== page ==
The Dining Hall will undergo a makeover starting next fall.
The campus’ project manager for the renovation, David Reeves (Design & Construction), explains that it will be a comprehensive renovation of the entire facility, with many new features. The interior will be reconfigured, and it will be “more student-centered and customer-friendly.”
For example, Reeves says, to get to the second floor dining area, you currently have to go to the center of the building, go through doors, and climb the circular stairs. “It poses a staging problem.” With the renovation, there will be two new access points to the second floor. As you enter from College Avenue, you will not have to go through the tunnel (though you can). There will be stairs there, leading to the dining floor. In addition, there will be stairs as you enter from the west side.
On the second floor, the concept of one large cafeteria will be replaced by “a lot more dining venues – perhaps 11, [presenting] a lot of choices.”
The project is primarily intended to modernize the service points in the cafeteria to continue to allow for high-volume food service while improving the customer experience, according to Reade Taylor, vice chancellor for business affairs. It is also intended to maximize the use of retail and administrative space and update internal mechanical systems and American Disabilities Act (ADA) access issues.
Jeff Huberman, principal architect, spoke and presented renderings at the Sept. 16 Board of Trustees meeting. He said the Dining Hall, adjacent to the Fountain area, “truly is the center of campus, a nexus.”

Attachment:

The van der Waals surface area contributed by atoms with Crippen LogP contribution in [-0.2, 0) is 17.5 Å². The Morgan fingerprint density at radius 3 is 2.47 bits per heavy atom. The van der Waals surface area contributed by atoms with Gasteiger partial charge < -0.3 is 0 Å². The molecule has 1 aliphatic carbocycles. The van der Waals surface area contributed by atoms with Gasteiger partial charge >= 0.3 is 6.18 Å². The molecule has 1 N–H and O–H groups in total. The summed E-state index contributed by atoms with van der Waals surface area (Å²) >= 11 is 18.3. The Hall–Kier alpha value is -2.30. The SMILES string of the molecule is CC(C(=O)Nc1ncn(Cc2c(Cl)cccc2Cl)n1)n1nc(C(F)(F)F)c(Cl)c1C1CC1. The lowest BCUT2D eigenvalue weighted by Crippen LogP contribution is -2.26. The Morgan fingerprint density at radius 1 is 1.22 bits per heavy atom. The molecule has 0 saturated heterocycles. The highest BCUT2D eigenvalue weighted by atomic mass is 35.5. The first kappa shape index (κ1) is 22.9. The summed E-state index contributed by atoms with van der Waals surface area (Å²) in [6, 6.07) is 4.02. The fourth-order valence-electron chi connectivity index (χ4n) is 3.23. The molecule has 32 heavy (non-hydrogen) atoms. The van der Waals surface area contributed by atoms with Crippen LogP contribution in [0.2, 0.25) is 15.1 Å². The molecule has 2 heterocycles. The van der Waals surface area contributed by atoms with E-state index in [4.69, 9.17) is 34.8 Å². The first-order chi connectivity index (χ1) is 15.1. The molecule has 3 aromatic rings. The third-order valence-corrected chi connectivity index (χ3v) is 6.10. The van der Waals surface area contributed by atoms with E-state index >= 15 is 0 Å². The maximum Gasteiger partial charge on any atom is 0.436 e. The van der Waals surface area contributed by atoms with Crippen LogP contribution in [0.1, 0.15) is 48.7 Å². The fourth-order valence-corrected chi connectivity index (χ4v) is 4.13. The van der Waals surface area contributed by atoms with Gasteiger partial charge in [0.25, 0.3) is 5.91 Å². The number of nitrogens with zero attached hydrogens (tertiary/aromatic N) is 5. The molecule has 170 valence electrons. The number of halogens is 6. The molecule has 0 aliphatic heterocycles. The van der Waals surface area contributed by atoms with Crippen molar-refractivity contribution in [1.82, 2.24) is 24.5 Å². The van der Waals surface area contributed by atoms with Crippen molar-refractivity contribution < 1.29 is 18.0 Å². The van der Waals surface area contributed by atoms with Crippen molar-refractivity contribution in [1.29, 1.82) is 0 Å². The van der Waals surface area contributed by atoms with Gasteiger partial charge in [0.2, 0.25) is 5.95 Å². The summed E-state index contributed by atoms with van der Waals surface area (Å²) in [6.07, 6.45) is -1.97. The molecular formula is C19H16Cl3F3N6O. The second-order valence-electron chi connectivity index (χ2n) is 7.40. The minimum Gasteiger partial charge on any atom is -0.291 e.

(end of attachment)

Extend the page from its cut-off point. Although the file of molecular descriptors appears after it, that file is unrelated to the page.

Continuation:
Gantt Huberman Architects were selected in February 2009 to be the architects of the Dining Hall renovation.
Construction of the oldest parts of the Dining Hall began in 1906, Huberman noted. Some construction was much more recent.
As part of the renovation, the large white “birdcage” currently adorning the West entrance of the Dining Hall will be removed. It was created in 1985.
The new west entrance will feature a large archway and also a glass canopy. (See visual.)
Also, the topography will be raised in front of the building, Huberman explained.
He spoke of the brick and banding. “We want to make it look as compatible as possible with the rest of the campus.”
Much of the side facing the Fountain will be glass. Some seating is expected outside, on the entrance floor. And balconies, with seating, can be enjoyed on the second floor. The balconies will be open.
The idea is “to bring more guests in the space and improve [their] experience,” Huberman said.
Entryways to a food store and convenience store are planned for the front as well, drawing students even when the dining hall is not serving.
Trustee Richard “Skip” Moore addressed his fellow trustees, after Huberman spoke. “A lot is terrific,” he said, but he presented several concerns about the design. Most notably, he was opposed to the west entrance’s archway, calling it “overly modernistic.” After hearing his concerns as well as statements from other board members, the board took a “field trip” to the site, accompanied by staff and Huberman.
When they returned, Chair Randall Kaplan suggested each member express their views about the design.
Kate Barrett said, “I like contemporary things facing traditional things. I think the students will love it.”
Carolyn Ferree said, “I think students will be drawn to it. I love it.”
William Pratt said, “I particularly like the balconies.”
After the trustees and the chancellor spoke, the trustees voted. The exterior design was approved.
The project budget is $31.5 million. It will be paid for over time by a portion of the students’ meal plan fees, says Reeves.
Renovation is scheduled to begin in Fall 2011, though work to enhance storm drainage capacity may begin next summer. The entire project is scheduled to last 24 months, with some parts completed before others.
The Dining Hall will remain open during renovation.
Visual: Plans for the west side of the Dining Hall. The Fountain is out of frame, to the right.
By Mike Harris
Visual courtesy Design & Construction